(Quote) On December 4, 2007 Abu Umar al?Baghdadi, the reputed Emir of al-Qaeda’s Islamic State of Iraq (ISI), claimed that his organization was almost purely Iraqi, containing only 200 foreign fighters.1 Twelve days later, on December 16, 2007, Ayman al?Zawahiri urged Sunnis in Iraq to unite behind the ISI. Both statements are part of al-Qaeda’s ongoing struggle to appeal to Iraqis, many of whom resent the ISI’s foreign leadership and its desire to impose strict Islamic law.
In November 2007, the Combating Terrorism Center at West Point received nearly 700 records of foreign nationals that entered Iraq between August 2006 and August 2007. The data compiled and analyzed in this report is drawn from these personnel records, which was collected by al-Qaeda’s Iraqi affiliates, first the Mujahidin Shura Council (MSC) and then the Islamic State of Iraq (ISI). The records contain varying levels of information on each fighter, but often include the fighter’s country of origin, hometown, age, occupation, the name of the fighter’s recruiter, and even the route the fighter took to Iraq. The records were captured by coalition forces in October 2007 in a raid near Sinjar, along Iraq’s Syrian border.
Anti-Libyan regime fighters prepare for battle in Ajdabiya in eastern Libya
Although there is some ambiguity in the data, it is likely that all of the fighters listed in the Sinjar Records crossed into Iraq from Syria. (Un-Quote)
The Asian Tribune presents here the salient data, information and observations of the Combating Terrorism Center of West Point maintained in the U.S. Defense Department’s Harmony Data Base. The analysis gives an alarming picture of the political shade of the Libyan rebels of Benghazi and Darnah, the eastern stronghold of anti-Qaddafi movement. The observation in this Defense Department document is very revealing.
Country of Origin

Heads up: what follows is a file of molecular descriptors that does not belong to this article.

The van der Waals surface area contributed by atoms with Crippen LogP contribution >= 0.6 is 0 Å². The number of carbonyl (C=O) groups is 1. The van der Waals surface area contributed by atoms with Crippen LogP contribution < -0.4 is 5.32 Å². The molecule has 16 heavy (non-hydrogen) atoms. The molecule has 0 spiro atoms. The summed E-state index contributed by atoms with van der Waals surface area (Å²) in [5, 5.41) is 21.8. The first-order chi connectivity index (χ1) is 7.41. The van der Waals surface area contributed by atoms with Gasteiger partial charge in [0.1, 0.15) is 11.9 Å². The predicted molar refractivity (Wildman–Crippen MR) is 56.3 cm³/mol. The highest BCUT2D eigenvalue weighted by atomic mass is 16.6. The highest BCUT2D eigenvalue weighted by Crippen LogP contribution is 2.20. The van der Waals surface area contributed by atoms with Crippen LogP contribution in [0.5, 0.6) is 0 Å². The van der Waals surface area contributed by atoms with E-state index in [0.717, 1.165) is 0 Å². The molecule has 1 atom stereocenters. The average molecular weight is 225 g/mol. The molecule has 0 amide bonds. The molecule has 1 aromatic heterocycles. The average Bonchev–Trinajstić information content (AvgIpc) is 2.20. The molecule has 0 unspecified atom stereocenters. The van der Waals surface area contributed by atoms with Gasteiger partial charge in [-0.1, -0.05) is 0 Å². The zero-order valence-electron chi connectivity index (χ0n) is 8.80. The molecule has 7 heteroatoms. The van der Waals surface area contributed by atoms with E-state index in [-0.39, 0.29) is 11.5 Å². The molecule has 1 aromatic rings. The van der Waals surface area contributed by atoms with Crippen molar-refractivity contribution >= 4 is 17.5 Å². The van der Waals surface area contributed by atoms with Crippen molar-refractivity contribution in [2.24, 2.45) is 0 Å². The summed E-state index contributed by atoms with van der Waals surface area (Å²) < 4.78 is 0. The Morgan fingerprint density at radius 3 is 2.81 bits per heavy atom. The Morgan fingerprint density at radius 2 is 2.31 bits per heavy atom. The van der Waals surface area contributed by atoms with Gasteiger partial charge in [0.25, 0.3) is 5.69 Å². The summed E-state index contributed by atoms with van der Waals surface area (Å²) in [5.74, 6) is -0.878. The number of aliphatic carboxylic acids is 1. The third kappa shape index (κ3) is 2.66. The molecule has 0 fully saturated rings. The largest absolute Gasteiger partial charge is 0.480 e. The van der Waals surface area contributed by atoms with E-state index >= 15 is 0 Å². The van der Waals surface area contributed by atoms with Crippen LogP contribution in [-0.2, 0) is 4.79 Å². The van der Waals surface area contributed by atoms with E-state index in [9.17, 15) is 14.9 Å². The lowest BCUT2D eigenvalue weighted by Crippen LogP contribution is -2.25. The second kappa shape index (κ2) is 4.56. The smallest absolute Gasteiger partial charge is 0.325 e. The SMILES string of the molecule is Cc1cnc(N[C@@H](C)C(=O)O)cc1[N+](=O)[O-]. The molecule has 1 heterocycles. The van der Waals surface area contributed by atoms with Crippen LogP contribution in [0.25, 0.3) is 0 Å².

Saudi Arabia was by far the most common nationality of the fighters’ in this sample; 41% (244) of the 595 records that included the fighter’s nationality indicated they were of Saudi Arabian origin.
Libya was the next most common country of origin, with 18.8% (112) of the fighters listing their nationality stating they hailed from Libya. Syria, Yemen, and Algeria were the next most common origin countries with 8.2% (49), 8.1% (48), and 7.2% (43), respectively. Moroccans accounted for 6.1% (36) of the records and Jordanians 1.9% (11).
The obvious discrepancy between previous studies of Iraqi foreign fighters and the Sinjar Records is the percentage of Libyan fighters. (See Appendix 1 for a brief summary of previous foreign fighter studies.) No previous study has indicated that more than 4 percent of fighters were Libyan. Indeed, a June 2005 report by NBC quoted a U.S. government source indicating that Libya did not make a top ten list of origin nationalities for foreign fighters in Iraq.9 As late as July 15, 2007, the Los Angeles Times cited a U.S. Army source reporting that only 10 percent of all foreign fighters in Iraq hailed from North Africa.10 The Sinjar Records suggest that number is much higher. Almost 19 percent of the fighters in the Sinjar Records came from Libya alone. Furthermore, Libya contributed far more fighters per capita than any other nationality in the Sinjar Records, including Saudi Arabia.
The previous reports may have collectively understated the Libyan contribution to the fight in Iraq, but the relative synchronization of earlier analyses suggests that the pattern of immigration to Iraq has simply shifted over time. In an admittedly small sample, 76.9% (30) of the 39 Libyans that listed their arrival date in Iraq entered the country between May and July 2007, which may indicate a spring “surge” of Libyan recruits to Iraq. If the numbers cited by the Los Angeles Times in July 2007 are any indication, even the U.S. Army may have underestimated the Libyan contingent in Iraq.
The apparent surge in Libyan recruits traveling to Iraq may be linked the Libyan Islamic Fighting Group’s (LIFG) increasingly cooperative relationship with al-Qaeda, which culminated in the LIFG officially joining al-Qaeda on November 3, 2007.
City/Town of Origin